House style guide: Words we use 

‘Words we use’ is here to guide everyone who communicates Sense to others, both internally and externally. By following this guideline, we’ll continue to prove ourselves as a conscientious, cohesive brand. 

This page will lead you through some of the key style rules for any written communication, be it email, presentations, webpages or printed materials.  

Words we use glossary – the full A-Z of terms can be found here.

Top five rules 

1. Sense has a warm, positive and person-focused tone of voice.

We reflect our values in our writing style, which means using a friendly, informal tone. Use contractions such as ‘you’ll be able to’ rather than ‘you will be able to’; use first names; and address the reader as ‘you’. 
Exceptions to this might include reports and any communications with audiences that prefer a formal tone. 

This extends to the way we talk about disability. The language we use has an enormous impact on wider views and attitudes towards disabled people. We want to continue to raise confidence, expectations and support, so the language we use will highlight people’s value, their strengths and their dignity. 

“A positive image of disability is a fair, creative and stimulating portrayal of one or more disabled people.” 

– The Office for Disability Issues

2. People, disabled people, people with complex disabilities, people who are deafblind 

We refer to ‘disabled people’, rather than ‘the disabled’. We don’t use ‘people with disabilities’. This reflects our understanding, informed by the social model of disability, that people are disabled by the world around them, rather than by their condition.  

It’s important to note that this contrasts with our rule on complex disabilities. Here, we follow people first language and always say ‘people with complex disabilities’ and ‘people who are deafblind’

We use the term ‘people’ over ‘individual’, ‘client’, ‘service user’ and ‘resident’.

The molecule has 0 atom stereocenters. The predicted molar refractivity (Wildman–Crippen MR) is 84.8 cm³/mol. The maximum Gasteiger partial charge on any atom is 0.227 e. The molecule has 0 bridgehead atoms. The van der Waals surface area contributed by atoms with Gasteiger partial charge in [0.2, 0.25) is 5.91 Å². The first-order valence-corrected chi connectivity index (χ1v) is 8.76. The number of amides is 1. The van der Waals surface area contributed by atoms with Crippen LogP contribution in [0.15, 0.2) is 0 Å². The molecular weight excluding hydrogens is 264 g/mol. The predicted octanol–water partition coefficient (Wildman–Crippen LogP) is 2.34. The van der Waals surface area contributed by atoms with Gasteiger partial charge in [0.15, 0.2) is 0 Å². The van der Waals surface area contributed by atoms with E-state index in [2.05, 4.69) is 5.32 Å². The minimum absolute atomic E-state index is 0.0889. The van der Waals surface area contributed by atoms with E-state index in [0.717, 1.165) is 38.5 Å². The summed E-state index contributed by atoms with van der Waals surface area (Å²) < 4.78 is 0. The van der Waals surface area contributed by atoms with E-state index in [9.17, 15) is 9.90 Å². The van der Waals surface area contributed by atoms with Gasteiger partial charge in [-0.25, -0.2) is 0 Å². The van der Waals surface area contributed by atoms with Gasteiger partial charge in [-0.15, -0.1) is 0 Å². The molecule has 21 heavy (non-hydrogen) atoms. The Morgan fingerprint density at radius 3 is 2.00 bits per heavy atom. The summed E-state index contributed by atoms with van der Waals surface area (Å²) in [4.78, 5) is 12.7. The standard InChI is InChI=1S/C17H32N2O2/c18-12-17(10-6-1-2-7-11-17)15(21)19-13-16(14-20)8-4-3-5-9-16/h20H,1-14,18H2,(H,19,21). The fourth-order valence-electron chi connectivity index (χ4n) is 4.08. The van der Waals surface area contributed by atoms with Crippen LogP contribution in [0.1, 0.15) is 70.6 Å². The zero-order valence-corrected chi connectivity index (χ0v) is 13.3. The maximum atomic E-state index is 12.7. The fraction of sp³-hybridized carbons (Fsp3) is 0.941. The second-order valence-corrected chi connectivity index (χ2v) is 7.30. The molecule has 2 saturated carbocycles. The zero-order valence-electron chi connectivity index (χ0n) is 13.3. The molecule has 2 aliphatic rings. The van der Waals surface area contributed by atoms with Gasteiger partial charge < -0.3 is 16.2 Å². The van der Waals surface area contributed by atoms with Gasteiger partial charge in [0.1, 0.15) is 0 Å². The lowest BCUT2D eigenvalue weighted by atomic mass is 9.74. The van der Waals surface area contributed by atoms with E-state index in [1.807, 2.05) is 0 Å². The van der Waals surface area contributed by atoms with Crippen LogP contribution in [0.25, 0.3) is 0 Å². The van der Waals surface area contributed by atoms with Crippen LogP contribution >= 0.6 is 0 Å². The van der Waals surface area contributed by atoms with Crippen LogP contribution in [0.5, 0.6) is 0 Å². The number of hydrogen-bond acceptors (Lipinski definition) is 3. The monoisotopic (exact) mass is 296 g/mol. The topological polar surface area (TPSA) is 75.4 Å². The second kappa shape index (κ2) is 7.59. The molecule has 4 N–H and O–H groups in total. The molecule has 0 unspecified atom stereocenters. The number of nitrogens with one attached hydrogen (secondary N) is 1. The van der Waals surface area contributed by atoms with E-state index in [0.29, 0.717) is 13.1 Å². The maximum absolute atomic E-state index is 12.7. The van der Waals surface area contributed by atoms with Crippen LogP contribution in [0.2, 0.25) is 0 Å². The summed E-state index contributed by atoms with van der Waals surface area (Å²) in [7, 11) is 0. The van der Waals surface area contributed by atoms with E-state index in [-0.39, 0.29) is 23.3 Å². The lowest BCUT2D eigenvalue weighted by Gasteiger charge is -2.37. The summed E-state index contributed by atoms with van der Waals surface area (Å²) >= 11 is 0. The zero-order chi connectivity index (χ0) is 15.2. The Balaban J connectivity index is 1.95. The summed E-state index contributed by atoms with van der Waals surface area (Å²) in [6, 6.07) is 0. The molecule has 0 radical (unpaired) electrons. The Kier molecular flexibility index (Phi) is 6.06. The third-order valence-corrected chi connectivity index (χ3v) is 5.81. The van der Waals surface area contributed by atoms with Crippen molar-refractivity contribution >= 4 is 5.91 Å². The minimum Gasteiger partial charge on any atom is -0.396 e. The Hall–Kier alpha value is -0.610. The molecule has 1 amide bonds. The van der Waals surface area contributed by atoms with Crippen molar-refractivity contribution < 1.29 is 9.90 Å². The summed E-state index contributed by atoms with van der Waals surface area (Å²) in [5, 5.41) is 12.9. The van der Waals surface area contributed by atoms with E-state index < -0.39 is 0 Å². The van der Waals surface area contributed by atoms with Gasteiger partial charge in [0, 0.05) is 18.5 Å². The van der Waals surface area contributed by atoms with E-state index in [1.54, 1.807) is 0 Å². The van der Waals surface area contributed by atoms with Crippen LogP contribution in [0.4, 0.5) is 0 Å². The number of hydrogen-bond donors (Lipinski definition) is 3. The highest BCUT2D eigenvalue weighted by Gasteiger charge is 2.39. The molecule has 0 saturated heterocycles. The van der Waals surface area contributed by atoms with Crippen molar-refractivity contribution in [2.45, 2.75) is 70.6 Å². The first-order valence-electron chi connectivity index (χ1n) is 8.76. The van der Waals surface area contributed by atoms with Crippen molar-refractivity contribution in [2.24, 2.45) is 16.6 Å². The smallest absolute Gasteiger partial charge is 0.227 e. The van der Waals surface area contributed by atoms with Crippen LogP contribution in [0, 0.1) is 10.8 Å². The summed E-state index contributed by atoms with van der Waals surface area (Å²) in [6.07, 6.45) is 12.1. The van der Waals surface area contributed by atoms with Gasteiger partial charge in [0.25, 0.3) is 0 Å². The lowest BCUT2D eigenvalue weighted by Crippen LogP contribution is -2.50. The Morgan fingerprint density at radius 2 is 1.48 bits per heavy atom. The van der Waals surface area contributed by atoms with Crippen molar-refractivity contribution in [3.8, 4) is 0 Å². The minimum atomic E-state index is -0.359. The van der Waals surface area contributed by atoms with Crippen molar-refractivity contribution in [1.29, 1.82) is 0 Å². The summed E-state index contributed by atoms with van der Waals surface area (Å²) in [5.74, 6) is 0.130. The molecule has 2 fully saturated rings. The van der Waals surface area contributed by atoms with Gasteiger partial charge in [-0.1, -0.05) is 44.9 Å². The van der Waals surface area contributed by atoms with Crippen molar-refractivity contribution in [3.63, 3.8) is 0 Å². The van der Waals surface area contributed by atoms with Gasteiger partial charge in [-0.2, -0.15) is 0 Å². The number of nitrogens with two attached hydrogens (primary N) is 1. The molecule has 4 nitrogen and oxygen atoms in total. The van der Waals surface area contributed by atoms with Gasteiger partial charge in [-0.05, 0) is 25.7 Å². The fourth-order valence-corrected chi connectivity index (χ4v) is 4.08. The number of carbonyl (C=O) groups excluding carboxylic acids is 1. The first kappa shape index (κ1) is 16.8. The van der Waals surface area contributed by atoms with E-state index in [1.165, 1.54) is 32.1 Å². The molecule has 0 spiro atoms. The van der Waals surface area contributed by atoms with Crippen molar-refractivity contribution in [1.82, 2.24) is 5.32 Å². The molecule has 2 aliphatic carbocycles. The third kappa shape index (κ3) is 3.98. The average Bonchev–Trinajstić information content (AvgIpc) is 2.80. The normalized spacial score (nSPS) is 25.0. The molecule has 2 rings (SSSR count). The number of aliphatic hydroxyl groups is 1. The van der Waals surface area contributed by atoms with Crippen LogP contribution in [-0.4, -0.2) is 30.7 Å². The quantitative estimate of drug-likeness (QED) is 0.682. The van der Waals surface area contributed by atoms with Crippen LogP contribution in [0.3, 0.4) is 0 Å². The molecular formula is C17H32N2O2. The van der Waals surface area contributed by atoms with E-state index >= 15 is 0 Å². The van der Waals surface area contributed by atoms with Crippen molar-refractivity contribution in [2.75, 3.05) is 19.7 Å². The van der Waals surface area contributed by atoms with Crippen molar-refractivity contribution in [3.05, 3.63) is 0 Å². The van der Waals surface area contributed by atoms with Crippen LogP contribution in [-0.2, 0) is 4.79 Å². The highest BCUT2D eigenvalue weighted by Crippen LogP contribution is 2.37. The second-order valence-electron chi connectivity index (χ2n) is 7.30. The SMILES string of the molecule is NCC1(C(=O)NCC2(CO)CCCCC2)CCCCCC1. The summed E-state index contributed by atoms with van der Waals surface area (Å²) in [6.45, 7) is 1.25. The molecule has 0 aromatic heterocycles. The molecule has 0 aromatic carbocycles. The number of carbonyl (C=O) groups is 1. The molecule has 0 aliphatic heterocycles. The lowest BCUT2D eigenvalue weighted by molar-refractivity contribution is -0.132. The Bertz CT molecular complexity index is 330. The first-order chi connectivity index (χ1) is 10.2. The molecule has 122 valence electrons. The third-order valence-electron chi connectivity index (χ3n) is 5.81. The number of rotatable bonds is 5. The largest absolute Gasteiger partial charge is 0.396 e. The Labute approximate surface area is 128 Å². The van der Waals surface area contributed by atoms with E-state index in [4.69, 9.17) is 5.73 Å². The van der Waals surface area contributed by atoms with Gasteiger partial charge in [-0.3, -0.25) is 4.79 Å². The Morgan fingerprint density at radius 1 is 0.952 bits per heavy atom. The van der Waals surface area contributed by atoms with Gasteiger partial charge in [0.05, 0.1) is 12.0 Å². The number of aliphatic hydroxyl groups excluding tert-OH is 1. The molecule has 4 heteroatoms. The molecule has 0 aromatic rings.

In the social care sector, the words ‘individual’ and ‘individuals’ have become labels.  

The words we use to describe people should provide relevant information and context. Such as being a ‘student’ when you’re at college, or a ‘patient’ when you’re in hospital. Using these terms out of these contexts would be wrong. The ‘patient’ is also someone who is a father, someone who likes to go to the pub, someone who have support from a Sense service.  

3. Simple sentence structure, simple language 

Aim to use short, simple sentences. These are often friendlier than long, complex ones. For greater accessibility, we write within the principles of plain English.

“Style to be good must be clear. Clearness is secured by using words that are current and ordinary.”

– Aristotle  

“It is more fun to talk with someone who doesn’t use long, difficult words but rather short, easy words like, ‘What about lunch?’”

– Winnie the Pooh 

4. Sentence case – capital letters in headings 

Only use a capital letter for the first letter of the first word. This rule should be applied to titles/headings, sub-headings, email subject lines and campaign slogans. 
The only exceptions are for proper nouns, including Sense services. 

5. Numbers and percentages 

Write numbers one to ten out in full, as words. Any higher numbers, from 11 upwards, should be shown as numerals. This rule should also be followed for ordinals, such as ‘Sense was celebrating its 50th anniversary’. 

Exceptions include: 

  • Numbers at the beginning of a sentence, which should always be written out in full. Such as ‘Two people were invited to the party.’ 
  • If a sentence uses both small and large numbers, write them all the same way. For instance, ‘each of the 5 hubs contained 12 rooms, each with 11 desks and chairs.’ Note ‘five’ becomes ‘5’. 
  • Percentages and decimals should be written numerically, even if the value is less than ten. For instance, ‘8.5% of people’